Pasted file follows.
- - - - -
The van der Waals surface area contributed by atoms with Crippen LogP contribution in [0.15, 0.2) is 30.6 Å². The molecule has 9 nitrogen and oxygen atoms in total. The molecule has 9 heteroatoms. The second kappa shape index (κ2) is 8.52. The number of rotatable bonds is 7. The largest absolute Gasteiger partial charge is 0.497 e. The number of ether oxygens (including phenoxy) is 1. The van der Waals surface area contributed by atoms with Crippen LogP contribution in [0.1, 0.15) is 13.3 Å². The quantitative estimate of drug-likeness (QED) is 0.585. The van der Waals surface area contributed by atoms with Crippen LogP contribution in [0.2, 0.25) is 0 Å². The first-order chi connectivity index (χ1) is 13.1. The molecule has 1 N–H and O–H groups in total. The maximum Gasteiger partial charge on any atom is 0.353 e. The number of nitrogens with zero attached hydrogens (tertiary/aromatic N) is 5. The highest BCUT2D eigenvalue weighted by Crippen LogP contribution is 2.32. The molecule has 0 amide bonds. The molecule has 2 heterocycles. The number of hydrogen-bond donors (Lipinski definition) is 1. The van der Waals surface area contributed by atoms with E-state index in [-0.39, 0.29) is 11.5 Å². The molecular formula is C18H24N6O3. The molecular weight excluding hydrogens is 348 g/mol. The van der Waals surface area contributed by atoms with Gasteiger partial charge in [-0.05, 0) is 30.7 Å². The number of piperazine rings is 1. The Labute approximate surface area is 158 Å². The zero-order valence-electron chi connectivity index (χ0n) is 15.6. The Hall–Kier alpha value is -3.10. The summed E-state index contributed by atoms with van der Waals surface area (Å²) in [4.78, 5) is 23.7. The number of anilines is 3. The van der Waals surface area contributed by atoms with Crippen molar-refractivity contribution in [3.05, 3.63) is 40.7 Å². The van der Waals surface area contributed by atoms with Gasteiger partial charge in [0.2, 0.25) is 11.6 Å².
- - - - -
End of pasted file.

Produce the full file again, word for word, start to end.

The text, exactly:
The van der Waals surface area contributed by atoms with Crippen LogP contribution in [0.15, 0.2) is 30.6 Å². The molecule has 9 nitrogen and oxygen atoms in total. The molecule has 9 heteroatoms. The second kappa shape index (κ2) is 8.52. The number of rotatable bonds is 7. The largest absolute Gasteiger partial charge is 0.497 e. The number of ether oxygens (including phenoxy) is 1. The van der Waals surface area contributed by atoms with Crippen LogP contribution in [0.1, 0.15) is 13.3 Å². The quantitative estimate of drug-likeness (QED) is 0.585. The van der Waals surface area contributed by atoms with Crippen LogP contribution in [0.2, 0.25) is 0 Å². The first-order chi connectivity index (χ1) is 13.1. The molecule has 1 N–H and O–H groups in total. The maximum Gasteiger partial charge on any atom is 0.353 e. The number of nitrogens with zero attached hydrogens (tertiary/aromatic N) is 5. The highest BCUT2D eigenvalue weighted by Crippen LogP contribution is 2.32. The molecule has 0 amide bonds. The molecule has 2 heterocycles. The number of hydrogen-bond donors (Lipinski definition) is 1. The van der Waals surface area contributed by atoms with E-state index in [-0.39, 0.29) is 11.5 Å². The molecular formula is C18H24N6O3. The molecular weight excluding hydrogens is 348 g/mol. The van der Waals surface area contributed by atoms with Gasteiger partial charge in [-0.05, 0) is 30.7 Å². The number of piperazine rings is 1. The Labute approximate surface area is 158 Å². The zero-order valence-electron chi connectivity index (χ0n) is 15.6. The Hall–Kier alpha value is -3.10. The summed E-state index contributed by atoms with van der Waals surface area (Å²) in [4.78, 5) is 23.7. The number of anilines is 3. The van der Waals surface area contributed by atoms with Crippen molar-refractivity contribution in [3.05, 3.63) is 40.7 Å². The van der Waals surface area contributed by atoms with Gasteiger partial charge in [0.2, 0.25) is 11.6 Å².